Day of Evil
The 9/11 terrorist attacks kicked off a change in the overall tone of conversations about religion. Outspoken “New Atheists” like Richard Dawkins, Sam Harris, Daniel Dennett and the late Christopher Hitchens gained a huge following from people who were critical of the Judeo-Christian conception God.
Why Does God Allow Evil?
Besides just slamming religion in general, the New Atheism often targets the Christian idea of an all-powerful, all-good God. To do this, one of the main challenges they often bring up is the problem of evil. Apologetics aside, this is a question that Christians often struggle with themselves: “Why does God allow evil?”
One possibility is that God wants us to be able to love him for real, because real love can’t be forced. In other words, God made evil possible by giving us the kind of free will that allows us to love–but this also gives us the freedom to do evil things instead. It could also be that God wanted us to live in a world where our moral choices actually matter. For example, if you throw a rock at someone, it doesn’t magically turn into confetti before it can hurt them!
The Problem of Evil
The problem of evil doesn’t automatically lead us to atheism. Even though the problem of evil is often presented as an “either-or” (either God’s too weak to stop evil or he doesn’t care to stop it), the rest of the story is that God can have good reasons for allowing evil—even if we don’t know what those reasons are. Just because something might seem pointless to us, doesn’t mean God can’t have a good reason—a morally justified reason for it. We’re just not in a good place to make that call. And it actually takes some humility to admit the role of human finiteness in understanding why God allows evil. Still, the one thing that we do know if that God will one day defeat evil.
If God is good and evil exists, then God will one day do something about evil and that we have an eschatological hope that evil and all of its effects will one day be removed. So there is a redemptive work of God and he is acting redemptively in a fallen world.
The Problem of Good
So what about the atheist alternative? Becoming an atheist doesn’t seem to help us make better sense of evil. Because on a naturalistic worldview, there’s no basis for objective moral values and duties. And if everything is ultimately reducible to physical processes and matter just behaving according to law, it seems pretty tough to build a moral foundation that doesn’t leave you as a subjectivist. In other words, if there’s no good and no evil, as Richard Dawkins says in his work, River Out of Eden: A Darwinian View of Life, there is “no evil, no good, nothing but pitiless indifference” in our universe.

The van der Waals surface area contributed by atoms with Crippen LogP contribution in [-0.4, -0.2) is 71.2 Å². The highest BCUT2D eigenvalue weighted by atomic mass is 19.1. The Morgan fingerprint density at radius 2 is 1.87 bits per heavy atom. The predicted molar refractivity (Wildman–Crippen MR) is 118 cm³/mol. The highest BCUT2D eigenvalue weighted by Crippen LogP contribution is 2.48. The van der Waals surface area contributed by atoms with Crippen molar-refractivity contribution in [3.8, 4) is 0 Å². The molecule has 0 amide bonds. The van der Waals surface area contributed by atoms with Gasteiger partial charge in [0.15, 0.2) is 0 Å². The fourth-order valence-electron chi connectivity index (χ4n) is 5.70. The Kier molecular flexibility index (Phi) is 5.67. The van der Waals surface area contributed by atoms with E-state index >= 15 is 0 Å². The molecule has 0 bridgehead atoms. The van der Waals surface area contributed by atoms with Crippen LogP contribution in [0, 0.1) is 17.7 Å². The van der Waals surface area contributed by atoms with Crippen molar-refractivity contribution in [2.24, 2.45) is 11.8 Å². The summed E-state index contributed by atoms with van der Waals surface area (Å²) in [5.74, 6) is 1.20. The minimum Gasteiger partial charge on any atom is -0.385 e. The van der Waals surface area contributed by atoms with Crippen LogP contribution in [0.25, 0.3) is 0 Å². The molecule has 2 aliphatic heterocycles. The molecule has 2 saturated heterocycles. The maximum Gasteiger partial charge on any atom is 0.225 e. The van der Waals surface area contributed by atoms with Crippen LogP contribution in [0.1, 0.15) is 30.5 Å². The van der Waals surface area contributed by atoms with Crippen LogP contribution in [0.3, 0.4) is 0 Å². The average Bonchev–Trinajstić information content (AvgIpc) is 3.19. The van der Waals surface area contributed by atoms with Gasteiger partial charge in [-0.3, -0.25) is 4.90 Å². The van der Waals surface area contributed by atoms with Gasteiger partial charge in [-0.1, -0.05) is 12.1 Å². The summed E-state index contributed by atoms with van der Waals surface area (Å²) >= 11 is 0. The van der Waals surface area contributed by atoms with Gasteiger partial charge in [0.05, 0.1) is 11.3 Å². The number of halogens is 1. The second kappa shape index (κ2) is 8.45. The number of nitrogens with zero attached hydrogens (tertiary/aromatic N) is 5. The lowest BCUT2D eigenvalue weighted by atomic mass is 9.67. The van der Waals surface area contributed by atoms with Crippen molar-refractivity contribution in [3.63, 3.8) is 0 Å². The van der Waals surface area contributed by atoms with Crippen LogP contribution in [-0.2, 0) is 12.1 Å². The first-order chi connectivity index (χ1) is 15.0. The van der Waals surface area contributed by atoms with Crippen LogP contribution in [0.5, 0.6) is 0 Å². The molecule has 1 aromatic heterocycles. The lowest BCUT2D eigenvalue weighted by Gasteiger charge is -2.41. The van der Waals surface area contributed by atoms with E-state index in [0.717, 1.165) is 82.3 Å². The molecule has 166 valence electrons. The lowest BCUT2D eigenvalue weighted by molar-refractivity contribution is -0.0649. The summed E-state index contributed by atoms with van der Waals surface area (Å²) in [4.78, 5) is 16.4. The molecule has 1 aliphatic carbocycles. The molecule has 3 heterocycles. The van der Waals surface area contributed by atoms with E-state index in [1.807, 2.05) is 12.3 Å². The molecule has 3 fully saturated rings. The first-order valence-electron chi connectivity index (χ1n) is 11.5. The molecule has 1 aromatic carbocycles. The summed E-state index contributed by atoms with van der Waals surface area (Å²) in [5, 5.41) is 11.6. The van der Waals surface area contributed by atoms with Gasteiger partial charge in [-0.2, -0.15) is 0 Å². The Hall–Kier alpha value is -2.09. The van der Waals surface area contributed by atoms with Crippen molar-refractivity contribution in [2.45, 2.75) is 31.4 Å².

If atheism is true, what’s good or what’s evil is basically just you saying what you happen to like or what you happen to not like. As an atheist, you could say “I don’t happen to like the idea of human trafficking.” But you couldn’t have the grounding to call it evil—if atheism is true.
The atheist position is has another problem to deal with: The Problem of Good. In other words, naturalism has the challenge of providing a sufficient moral grounding for goodness itself—in addition to making sense of evil in the world—that a pretty tall order for a philosophy with absolutely no room for God.
I Don’t Fully Understand Why God Allows Evil and That’s OK.
In in the end, I can’t say I totally understand all the reasons why God allows evil. But I’m not so sure God’s reasons for allowing evil are the kind of thing I should expect to fully understand. And as Christians, we’ve got to be OK with the fact that we don’t have all the information on this. Still, here’s what I do know. God can have morally justified reasons for allowing evil, even if I don’t know what those reasons are.
Despite all the ruckus coming from many followers of the New Atheism, evil doesn’t disprove God. This is why Christians can persevere through all kinds of trials, holding fast to the words of Jesus: “I have told you these things so that in me you may have peace. In the world you have trouble and suffering, but take courage—I have conquered the world” (John 16:33 NET).